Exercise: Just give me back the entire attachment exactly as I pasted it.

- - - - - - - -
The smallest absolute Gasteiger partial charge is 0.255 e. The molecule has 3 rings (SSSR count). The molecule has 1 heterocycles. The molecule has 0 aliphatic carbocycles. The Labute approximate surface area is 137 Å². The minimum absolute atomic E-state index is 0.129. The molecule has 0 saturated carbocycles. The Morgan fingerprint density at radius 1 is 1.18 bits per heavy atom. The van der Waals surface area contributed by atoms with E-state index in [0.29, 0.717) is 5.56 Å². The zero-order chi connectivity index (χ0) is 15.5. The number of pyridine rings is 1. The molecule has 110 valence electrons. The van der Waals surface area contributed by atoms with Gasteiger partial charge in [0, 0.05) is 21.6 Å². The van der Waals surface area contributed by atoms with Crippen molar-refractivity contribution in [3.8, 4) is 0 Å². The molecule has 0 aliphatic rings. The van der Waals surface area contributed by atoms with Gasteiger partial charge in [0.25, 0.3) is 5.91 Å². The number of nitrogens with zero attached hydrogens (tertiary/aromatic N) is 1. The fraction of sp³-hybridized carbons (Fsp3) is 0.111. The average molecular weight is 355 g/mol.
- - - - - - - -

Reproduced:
The smallest absolute Gasteiger partial charge is 0.255 e. The molecule has 3 rings (SSSR count). The molecule has 1 heterocycles. The molecule has 0 aliphatic carbocycles. The Labute approximate surface area is 137 Å². The minimum absolute atomic E-state index is 0.129. The molecule has 0 saturated carbocycles. The Morgan fingerprint density at radius 1 is 1.18 bits per heavy atom. The van der Waals surface area contributed by atoms with E-state index in [0.29, 0.717) is 5.56 Å². The zero-order chi connectivity index (χ0) is 15.5. The number of pyridine rings is 1. The molecule has 110 valence electrons. The van der Waals surface area contributed by atoms with Gasteiger partial charge in [0, 0.05) is 21.6 Å². The van der Waals surface area contributed by atoms with Crippen molar-refractivity contribution in [3.8, 4) is 0 Å². The molecule has 0 aliphatic rings. The van der Waals surface area contributed by atoms with Gasteiger partial charge in [0.25, 0.3) is 5.91 Å². The number of nitrogens with zero attached hydrogens (tertiary/aromatic N) is 1. The fraction of sp³-hybridized carbons (Fsp3) is 0.111. The average molecular weight is 355 g/mol.